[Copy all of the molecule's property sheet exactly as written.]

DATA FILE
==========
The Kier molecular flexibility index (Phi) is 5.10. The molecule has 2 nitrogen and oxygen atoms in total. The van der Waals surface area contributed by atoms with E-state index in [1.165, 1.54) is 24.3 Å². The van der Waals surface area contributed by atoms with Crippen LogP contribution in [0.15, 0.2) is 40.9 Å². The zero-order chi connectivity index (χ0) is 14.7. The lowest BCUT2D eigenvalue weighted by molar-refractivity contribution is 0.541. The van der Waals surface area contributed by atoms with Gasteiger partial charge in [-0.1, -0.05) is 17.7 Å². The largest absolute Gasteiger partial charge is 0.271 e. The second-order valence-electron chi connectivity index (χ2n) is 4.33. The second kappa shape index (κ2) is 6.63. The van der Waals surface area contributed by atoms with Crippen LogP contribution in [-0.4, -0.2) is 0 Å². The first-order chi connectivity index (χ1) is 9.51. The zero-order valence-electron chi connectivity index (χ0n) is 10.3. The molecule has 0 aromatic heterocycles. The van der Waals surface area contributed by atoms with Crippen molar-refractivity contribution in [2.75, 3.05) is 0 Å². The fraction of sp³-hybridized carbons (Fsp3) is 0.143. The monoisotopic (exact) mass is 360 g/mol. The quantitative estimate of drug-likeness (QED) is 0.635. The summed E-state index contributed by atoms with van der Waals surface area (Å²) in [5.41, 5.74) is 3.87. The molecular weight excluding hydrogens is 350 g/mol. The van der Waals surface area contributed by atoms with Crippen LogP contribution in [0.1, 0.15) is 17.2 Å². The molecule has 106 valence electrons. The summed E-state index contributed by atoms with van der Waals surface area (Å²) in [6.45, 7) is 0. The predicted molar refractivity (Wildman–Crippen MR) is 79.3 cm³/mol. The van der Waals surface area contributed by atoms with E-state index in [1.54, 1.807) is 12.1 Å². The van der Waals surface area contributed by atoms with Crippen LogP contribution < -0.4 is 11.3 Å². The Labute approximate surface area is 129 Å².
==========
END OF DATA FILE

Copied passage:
The Kier molecular flexibility index (Phi) is 5.10. The molecule has 2 nitrogen and oxygen atoms in total. The van der Waals surface area contributed by atoms with E-state index in [1.165, 1.54) is 24.3 Å². The van der Waals surface area contributed by atoms with Crippen LogP contribution in [0.15, 0.2) is 40.9 Å². The zero-order chi connectivity index (χ0) is 14.7. The lowest BCUT2D eigenvalue weighted by molar-refractivity contribution is 0.541. The van der Waals surface area contributed by atoms with Gasteiger partial charge in [-0.1, -0.05) is 17.7 Å². The largest absolute Gasteiger partial charge is 0.271 e. The second-order valence-electron chi connectivity index (χ2n) is 4.33. The second kappa shape index (κ2) is 6.63. The van der Waals surface area contributed by atoms with Crippen LogP contribution in [-0.4, -0.2) is 0 Å². The first-order chi connectivity index (χ1) is 9.51. The zero-order valence-electron chi connectivity index (χ0n) is 10.3. The molecule has 0 aromatic heterocycles. The van der Waals surface area contributed by atoms with Crippen molar-refractivity contribution in [2.75, 3.05) is 0 Å². The fraction of sp³-hybridized carbons (Fsp3) is 0.143. The monoisotopic (exact) mass is 360 g/mol. The quantitative estimate of drug-likeness (QED) is 0.635. The summed E-state index contributed by atoms with van der Waals surface area (Å²) in [5.41, 5.74) is 3.87. The molecular weight excluding hydrogens is 350 g/mol. The van der Waals surface area contributed by atoms with Crippen LogP contribution in [0.1, 0.15) is 17.2 Å². The molecule has 106 valence electrons. The summed E-state index contributed by atoms with van der Waals surface area (Å²) in [6.45, 7) is 0. The predicted molar refractivity (Wildman–Crippen MR) is 79.3 cm³/mol. The van der Waals surface area contributed by atoms with E-state index in [1.54, 1.807) is 12.1 Å². The van der Waals surface area contributed by atoms with Crippen LogP contribution < -0.4 is 11.3 Å². The Labute approximate surface area is 129 Å².